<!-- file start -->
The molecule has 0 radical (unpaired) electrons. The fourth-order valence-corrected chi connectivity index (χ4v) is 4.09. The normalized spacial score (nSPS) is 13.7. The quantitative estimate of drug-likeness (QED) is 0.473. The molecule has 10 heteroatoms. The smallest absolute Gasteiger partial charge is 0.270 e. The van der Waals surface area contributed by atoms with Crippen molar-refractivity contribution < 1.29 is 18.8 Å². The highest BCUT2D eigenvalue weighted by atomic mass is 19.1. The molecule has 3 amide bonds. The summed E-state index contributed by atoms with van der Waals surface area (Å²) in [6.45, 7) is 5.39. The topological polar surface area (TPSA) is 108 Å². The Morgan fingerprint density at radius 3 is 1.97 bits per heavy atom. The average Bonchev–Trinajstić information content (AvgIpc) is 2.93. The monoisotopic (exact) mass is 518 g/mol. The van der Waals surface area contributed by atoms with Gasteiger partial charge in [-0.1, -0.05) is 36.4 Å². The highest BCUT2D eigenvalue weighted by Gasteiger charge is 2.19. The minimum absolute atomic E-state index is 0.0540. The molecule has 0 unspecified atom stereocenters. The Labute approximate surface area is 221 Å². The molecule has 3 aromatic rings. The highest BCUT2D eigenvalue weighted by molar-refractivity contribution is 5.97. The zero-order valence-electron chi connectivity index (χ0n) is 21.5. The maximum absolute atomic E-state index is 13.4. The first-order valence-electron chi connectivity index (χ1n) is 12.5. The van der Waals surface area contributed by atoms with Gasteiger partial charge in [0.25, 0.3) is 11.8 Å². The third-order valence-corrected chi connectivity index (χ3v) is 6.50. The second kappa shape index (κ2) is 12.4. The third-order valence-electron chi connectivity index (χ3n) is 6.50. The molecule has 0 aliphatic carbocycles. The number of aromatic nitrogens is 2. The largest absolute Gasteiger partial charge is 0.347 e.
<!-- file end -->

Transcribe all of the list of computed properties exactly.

The molecule has 0 radical (unpaired) electrons. The fourth-order valence-corrected chi connectivity index (χ4v) is 4.09. The normalized spacial score (nSPS) is 13.7. The quantitative estimate of drug-likeness (QED) is 0.473. The molecule has 10 heteroatoms. The smallest absolute Gasteiger partial charge is 0.270 e. The van der Waals surface area contributed by atoms with Crippen molar-refractivity contribution < 1.29 is 18.8 Å². The highest BCUT2D eigenvalue weighted by atomic mass is 19.1. The molecule has 3 amide bonds. The summed E-state index contributed by atoms with van der Waals surface area (Å²) in [6.45, 7) is 5.39. The topological polar surface area (TPSA) is 108 Å². The Morgan fingerprint density at radius 3 is 1.97 bits per heavy atom. The average Bonchev–Trinajstić information content (AvgIpc) is 2.93. The monoisotopic (exact) mass is 518 g/mol. The van der Waals surface area contributed by atoms with Gasteiger partial charge in [-0.1, -0.05) is 36.4 Å². The highest BCUT2D eigenvalue weighted by Gasteiger charge is 2.19. The minimum absolute atomic E-state index is 0.0540. The molecule has 0 unspecified atom stereocenters. The Labute approximate surface area is 221 Å². The molecule has 3 aromatic rings. The highest BCUT2D eigenvalue weighted by molar-refractivity contribution is 5.97. The zero-order valence-electron chi connectivity index (χ0n) is 21.5. The maximum absolute atomic E-state index is 13.4. The first-order valence-electron chi connectivity index (χ1n) is 12.5. The van der Waals surface area contributed by atoms with Gasteiger partial charge in [0.25, 0.3) is 11.8 Å². The third-order valence-corrected chi connectivity index (χ3v) is 6.50. The second kappa shape index (κ2) is 12.4. The third-order valence-electron chi connectivity index (χ3n) is 6.50. The molecule has 0 aliphatic carbocycles. The number of aromatic nitrogens is 2. The largest absolute Gasteiger partial charge is 0.347 e.